In honor of the MFA students graduating from our program at UNCW this semester, and because we think National Poetry Month should be every month of the year, we found four graduating poets and one professor to share the poetry collections sitting on their bedside tables. What we discovered is a delightful array of poetic bounty that is sure to help inspire through the long days of summer–or life in the “real” world.
photofrom left: Pernille Smith Larson, Jacob Bateman, Christina Clark
I’m reading Ron Rash’s New and Selected Poems alongside The World Made Straight. I’ve become obsessed with his North Carolina/ Appalachian lexicon and how his masterful prose lines sometimes read like poetry. I’m beginning to see that he operates much like Carver in that some of his narrative poems reincarnate in his novels, and I’m always a sucker for genre-stealing/genre-complicating. Up next is Above the Waterfall, which I hear is even more lyrical. At this rate, I wouldn’t be surprised if I read him outright by summer’s end.
—Elizabeth Davis, MFA candidate in poetry
I’m currently reading Chloe Honum’s poetry collection The Tulip-Flame. Initially, I picked the book up because it was chosen by one of my favorite poets, Tracy K. Smith, for a first book award. The Tulip-Flame includes different narrative strands with thematic connections: a mother’s suicide, a failed romantic relationship, the art and practice of ballet, and the growth, decay, and resurgence of a garden. These poems are stark, short, and gorgeous. They are both emotionally restrained and deeply moving. Not too long ago, I heard a writer tell an audience that writers should read outside of their comfort zone, by which s/he meant reading the kind of poems, stories, novels, etc., that you do not write yourself. I’m reading outside of my comfort zone by reading The Tulip-Flame, and it’s an inspiring and pleasurable experience.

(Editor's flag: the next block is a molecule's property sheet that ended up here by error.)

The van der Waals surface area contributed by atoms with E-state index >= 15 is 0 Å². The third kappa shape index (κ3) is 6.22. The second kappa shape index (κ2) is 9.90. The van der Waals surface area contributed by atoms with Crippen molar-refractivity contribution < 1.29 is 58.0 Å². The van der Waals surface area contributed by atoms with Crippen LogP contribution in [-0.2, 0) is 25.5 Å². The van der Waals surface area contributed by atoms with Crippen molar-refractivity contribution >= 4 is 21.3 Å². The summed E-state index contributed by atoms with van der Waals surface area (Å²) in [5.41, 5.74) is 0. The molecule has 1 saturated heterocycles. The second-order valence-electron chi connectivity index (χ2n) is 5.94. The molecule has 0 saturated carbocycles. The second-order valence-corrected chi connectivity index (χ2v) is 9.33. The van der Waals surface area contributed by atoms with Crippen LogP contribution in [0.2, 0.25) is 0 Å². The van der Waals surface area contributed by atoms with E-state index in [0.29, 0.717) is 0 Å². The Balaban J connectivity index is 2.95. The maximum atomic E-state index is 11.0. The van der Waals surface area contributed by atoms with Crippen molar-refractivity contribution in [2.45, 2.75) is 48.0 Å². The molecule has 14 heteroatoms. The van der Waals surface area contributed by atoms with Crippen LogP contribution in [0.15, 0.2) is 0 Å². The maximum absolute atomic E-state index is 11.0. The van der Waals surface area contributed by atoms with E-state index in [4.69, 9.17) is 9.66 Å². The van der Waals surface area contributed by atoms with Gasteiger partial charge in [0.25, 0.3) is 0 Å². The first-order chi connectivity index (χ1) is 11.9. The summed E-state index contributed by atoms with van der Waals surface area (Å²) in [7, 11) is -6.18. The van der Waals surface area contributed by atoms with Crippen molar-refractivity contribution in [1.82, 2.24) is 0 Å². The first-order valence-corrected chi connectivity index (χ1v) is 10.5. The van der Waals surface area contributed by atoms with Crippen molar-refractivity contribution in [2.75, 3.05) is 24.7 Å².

—Pernille Smith Larson, MFA candidate in poetry
Walking to Martha’s Vineyard, by Franz Wright, was one of those books I’d been told to read about a half dozen times, but had never gotten around to. The poems are brief and clear. You can read them very quickly—they have that kind of accessibility, which generates interest in what comes next. Moving back through them it became clear that they work just as well if you take each poem slowly and seriously. I remember a professor once saying, of some poem we’d read, that it was unimposing in its artfulness. I thought of that often reading this book. I think it’s the kind of work most poets would really love to be able to generate.
—Jacob Bateman, MFA candidate in poetry
I first heard about Anne Sexton’s Transformations via Pernille Smith Larson, one of my MFA classmates. I had been working on a fairy tale series, and the collection was mentioned as a good potential reference for inspiration. Transformations is striking in that it haunts and at the same time manages humor. It retells old Grimm fairy tales while also redefining and refining them into modern poetry. Sexton accomplishes this in part through her use of more modern diction and imagery. Prior to reading this, I had also read a handful of Sexton’s most famous poems, “The Starry Night” and “Her Kind” come to mind, as well as her award winning collection Live or Die. Transformations lived up to and has exceeded my expectations as a collection. It manages to breathe new life and adult themes into stories that have been around for centuries–stories that we’ve known in some version since we were children. I would really recommend this book to anyone interested in fairy tale lore or anyone who is a fan of Sexton’s other works. Especially if you are inclined—as I am—toward weaving fairy tale imagery and concepts or themes into your work.
—Christina Clark, MFA candidate in poetry
I have two very different books next to my reading chair. One is just out from Emily Carr, a former student and UNCW alum: Whosoever Has Let A Minotaur Enter Them, Or A Sonnet— from McSweeney’s Poetry Series. It is bold, fresh, fractured and surprising, trying to approach emotion through language in new ways. The other is Tugs in the Fog, selected poems by Joan Margarit, the Catalan poet. Margarit has written some beautiful, direct poems about ageing, grief, and memory. I find myself moved by both books, in different ways.
—Mark Cox, MFA faculty in poetry